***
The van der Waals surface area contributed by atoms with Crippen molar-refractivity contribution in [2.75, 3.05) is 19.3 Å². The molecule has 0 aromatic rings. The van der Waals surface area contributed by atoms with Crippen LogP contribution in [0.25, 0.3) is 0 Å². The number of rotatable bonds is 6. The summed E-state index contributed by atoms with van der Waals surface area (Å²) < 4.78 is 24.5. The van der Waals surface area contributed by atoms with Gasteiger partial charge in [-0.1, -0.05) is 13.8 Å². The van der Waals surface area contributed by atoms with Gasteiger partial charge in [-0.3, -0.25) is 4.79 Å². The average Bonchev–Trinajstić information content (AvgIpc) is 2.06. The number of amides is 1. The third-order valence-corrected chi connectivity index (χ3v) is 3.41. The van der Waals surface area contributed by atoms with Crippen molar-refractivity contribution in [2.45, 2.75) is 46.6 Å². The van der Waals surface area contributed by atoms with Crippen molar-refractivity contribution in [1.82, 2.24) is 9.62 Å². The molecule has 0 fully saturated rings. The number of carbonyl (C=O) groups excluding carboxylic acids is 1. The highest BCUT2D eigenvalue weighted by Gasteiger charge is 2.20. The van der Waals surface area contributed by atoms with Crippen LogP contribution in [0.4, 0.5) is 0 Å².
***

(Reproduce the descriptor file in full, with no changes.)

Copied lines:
The van der Waals surface area contributed by atoms with Crippen molar-refractivity contribution in [2.75, 3.05) is 19.3 Å². The molecule has 0 aromatic rings. The van der Waals surface area contributed by atoms with Crippen LogP contribution in [0.25, 0.3) is 0 Å². The number of rotatable bonds is 6. The summed E-state index contributed by atoms with van der Waals surface area (Å²) < 4.78 is 24.5. The van der Waals surface area contributed by atoms with Gasteiger partial charge in [-0.1, -0.05) is 13.8 Å². The van der Waals surface area contributed by atoms with Gasteiger partial charge in [-0.3, -0.25) is 4.79 Å². The average Bonchev–Trinajstić information content (AvgIpc) is 2.06. The number of amides is 1. The third-order valence-corrected chi connectivity index (χ3v) is 3.41. The van der Waals surface area contributed by atoms with Crippen molar-refractivity contribution in [2.45, 2.75) is 46.6 Å². The van der Waals surface area contributed by atoms with Crippen molar-refractivity contribution in [1.82, 2.24) is 9.62 Å². The molecule has 0 fully saturated rings. The number of carbonyl (C=O) groups excluding carboxylic acids is 1. The highest BCUT2D eigenvalue weighted by Gasteiger charge is 2.20. The van der Waals surface area contributed by atoms with Crippen LogP contribution in [0.4, 0.5) is 0 Å².